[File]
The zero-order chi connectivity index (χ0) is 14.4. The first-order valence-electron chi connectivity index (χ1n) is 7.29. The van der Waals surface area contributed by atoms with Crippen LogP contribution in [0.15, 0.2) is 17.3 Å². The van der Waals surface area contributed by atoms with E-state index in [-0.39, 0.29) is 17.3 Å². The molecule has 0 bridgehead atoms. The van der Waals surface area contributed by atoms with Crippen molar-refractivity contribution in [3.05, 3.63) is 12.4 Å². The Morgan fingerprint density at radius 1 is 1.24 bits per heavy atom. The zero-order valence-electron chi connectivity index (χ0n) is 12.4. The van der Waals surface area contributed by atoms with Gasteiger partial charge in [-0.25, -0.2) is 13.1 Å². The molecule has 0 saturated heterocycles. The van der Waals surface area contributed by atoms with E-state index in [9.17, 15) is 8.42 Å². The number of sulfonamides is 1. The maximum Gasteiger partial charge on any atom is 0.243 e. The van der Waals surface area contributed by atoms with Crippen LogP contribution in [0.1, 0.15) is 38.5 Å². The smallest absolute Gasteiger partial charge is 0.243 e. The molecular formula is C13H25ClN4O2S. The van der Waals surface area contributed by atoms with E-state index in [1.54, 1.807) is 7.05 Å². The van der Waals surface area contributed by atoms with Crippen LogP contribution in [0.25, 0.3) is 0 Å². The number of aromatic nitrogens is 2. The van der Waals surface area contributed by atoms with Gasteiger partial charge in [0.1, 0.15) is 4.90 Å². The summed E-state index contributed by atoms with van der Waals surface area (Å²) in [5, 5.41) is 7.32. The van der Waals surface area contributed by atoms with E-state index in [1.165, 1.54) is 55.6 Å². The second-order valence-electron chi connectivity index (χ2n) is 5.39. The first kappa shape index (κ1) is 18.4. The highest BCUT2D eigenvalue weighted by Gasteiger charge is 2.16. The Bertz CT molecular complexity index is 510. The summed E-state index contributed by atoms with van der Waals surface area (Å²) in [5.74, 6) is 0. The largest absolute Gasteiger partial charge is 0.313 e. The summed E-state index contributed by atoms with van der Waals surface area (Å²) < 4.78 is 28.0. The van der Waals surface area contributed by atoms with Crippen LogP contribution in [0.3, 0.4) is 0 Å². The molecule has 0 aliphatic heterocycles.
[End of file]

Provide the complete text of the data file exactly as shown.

The zero-order chi connectivity index (χ0) is 14.4. The first-order valence-electron chi connectivity index (χ1n) is 7.29. The van der Waals surface area contributed by atoms with Crippen LogP contribution in [0.15, 0.2) is 17.3 Å². The van der Waals surface area contributed by atoms with E-state index in [-0.39, 0.29) is 17.3 Å². The molecule has 0 bridgehead atoms. The van der Waals surface area contributed by atoms with Crippen molar-refractivity contribution in [3.05, 3.63) is 12.4 Å². The Morgan fingerprint density at radius 1 is 1.24 bits per heavy atom. The zero-order valence-electron chi connectivity index (χ0n) is 12.4. The van der Waals surface area contributed by atoms with Gasteiger partial charge in [-0.25, -0.2) is 13.1 Å². The molecule has 0 saturated heterocycles. The van der Waals surface area contributed by atoms with E-state index in [9.17, 15) is 8.42 Å². The number of sulfonamides is 1. The maximum Gasteiger partial charge on any atom is 0.243 e. The van der Waals surface area contributed by atoms with Crippen LogP contribution in [0.1, 0.15) is 38.5 Å². The smallest absolute Gasteiger partial charge is 0.243 e. The molecular formula is C13H25ClN4O2S. The van der Waals surface area contributed by atoms with E-state index in [1.54, 1.807) is 7.05 Å². The van der Waals surface area contributed by atoms with Crippen LogP contribution in [0.25, 0.3) is 0 Å². The number of aromatic nitrogens is 2. The van der Waals surface area contributed by atoms with Gasteiger partial charge in [0.1, 0.15) is 4.90 Å². The summed E-state index contributed by atoms with van der Waals surface area (Å²) in [5, 5.41) is 7.32. The van der Waals surface area contributed by atoms with E-state index in [1.165, 1.54) is 55.6 Å². The second-order valence-electron chi connectivity index (χ2n) is 5.39. The first kappa shape index (κ1) is 18.4. The highest BCUT2D eigenvalue weighted by Gasteiger charge is 2.16. The Bertz CT molecular complexity index is 510. The summed E-state index contributed by atoms with van der Waals surface area (Å²) in [5.74, 6) is 0. The largest absolute Gasteiger partial charge is 0.313 e. The summed E-state index contributed by atoms with van der Waals surface area (Å²) < 4.78 is 28.0. The van der Waals surface area contributed by atoms with Crippen LogP contribution in [0.3, 0.4) is 0 Å². The molecule has 0 aliphatic heterocycles.